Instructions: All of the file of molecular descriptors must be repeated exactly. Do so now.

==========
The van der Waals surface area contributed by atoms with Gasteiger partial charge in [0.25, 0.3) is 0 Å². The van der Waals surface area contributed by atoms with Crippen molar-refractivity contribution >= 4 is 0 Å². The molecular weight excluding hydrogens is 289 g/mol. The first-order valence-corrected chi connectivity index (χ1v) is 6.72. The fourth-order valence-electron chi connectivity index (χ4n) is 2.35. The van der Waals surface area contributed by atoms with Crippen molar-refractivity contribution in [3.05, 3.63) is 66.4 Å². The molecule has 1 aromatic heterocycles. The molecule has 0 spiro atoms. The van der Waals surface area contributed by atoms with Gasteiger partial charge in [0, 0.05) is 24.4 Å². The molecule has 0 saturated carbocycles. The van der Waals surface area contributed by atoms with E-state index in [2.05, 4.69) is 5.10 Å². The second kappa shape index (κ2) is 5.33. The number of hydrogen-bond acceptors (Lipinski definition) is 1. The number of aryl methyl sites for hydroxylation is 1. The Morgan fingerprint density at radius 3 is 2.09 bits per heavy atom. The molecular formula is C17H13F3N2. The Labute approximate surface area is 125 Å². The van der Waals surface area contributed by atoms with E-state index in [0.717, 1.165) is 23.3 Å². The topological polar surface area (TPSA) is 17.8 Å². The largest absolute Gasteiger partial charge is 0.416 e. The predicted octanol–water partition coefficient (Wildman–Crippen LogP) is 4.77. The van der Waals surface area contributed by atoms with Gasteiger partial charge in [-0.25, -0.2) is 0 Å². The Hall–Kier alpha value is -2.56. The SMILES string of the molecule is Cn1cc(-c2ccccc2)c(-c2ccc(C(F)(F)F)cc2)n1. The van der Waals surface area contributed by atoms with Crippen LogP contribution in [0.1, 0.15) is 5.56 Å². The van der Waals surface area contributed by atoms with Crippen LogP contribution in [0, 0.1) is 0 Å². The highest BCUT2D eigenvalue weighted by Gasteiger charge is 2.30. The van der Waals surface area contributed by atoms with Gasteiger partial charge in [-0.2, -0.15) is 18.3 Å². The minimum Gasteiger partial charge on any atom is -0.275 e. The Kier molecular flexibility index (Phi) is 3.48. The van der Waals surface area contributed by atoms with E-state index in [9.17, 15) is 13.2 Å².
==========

The van der Waals surface area contributed by atoms with Gasteiger partial charge in [0.25, 0.3) is 0 Å². The van der Waals surface area contributed by atoms with Crippen molar-refractivity contribution >= 4 is 0 Å². The molecular weight excluding hydrogens is 289 g/mol. The first-order valence-corrected chi connectivity index (χ1v) is 6.72. The fourth-order valence-electron chi connectivity index (χ4n) is 2.35. The van der Waals surface area contributed by atoms with Crippen molar-refractivity contribution in [3.05, 3.63) is 66.4 Å². The molecule has 1 aromatic heterocycles. The molecule has 0 spiro atoms. The van der Waals surface area contributed by atoms with Gasteiger partial charge in [0, 0.05) is 24.4 Å². The molecule has 0 saturated carbocycles. The van der Waals surface area contributed by atoms with E-state index in [2.05, 4.69) is 5.10 Å². The second kappa shape index (κ2) is 5.33. The number of hydrogen-bond acceptors (Lipinski definition) is 1. The number of aryl methyl sites for hydroxylation is 1. The Morgan fingerprint density at radius 3 is 2.09 bits per heavy atom. The molecular formula is C17H13F3N2. The Labute approximate surface area is 125 Å². The van der Waals surface area contributed by atoms with E-state index in [0.717, 1.165) is 23.3 Å². The topological polar surface area (TPSA) is 17.8 Å². The largest absolute Gasteiger partial charge is 0.416 e. The predicted octanol–water partition coefficient (Wildman–Crippen LogP) is 4.77. The van der Waals surface area contributed by atoms with Gasteiger partial charge in [-0.25, -0.2) is 0 Å². The Hall–Kier alpha value is -2.56. The SMILES string of the molecule is Cn1cc(-c2ccccc2)c(-c2ccc(C(F)(F)F)cc2)n1. The van der Waals surface area contributed by atoms with Crippen LogP contribution in [0.1, 0.15) is 5.56 Å². The van der Waals surface area contributed by atoms with Crippen LogP contribution in [0, 0.1) is 0 Å². The highest BCUT2D eigenvalue weighted by Gasteiger charge is 2.30. The van der Waals surface area contributed by atoms with Gasteiger partial charge in [-0.2, -0.15) is 18.3 Å². The minimum Gasteiger partial charge on any atom is -0.275 e. The Kier molecular flexibility index (Phi) is 3.48. The van der Waals surface area contributed by atoms with E-state index in [9.17, 15) is 13.2 Å².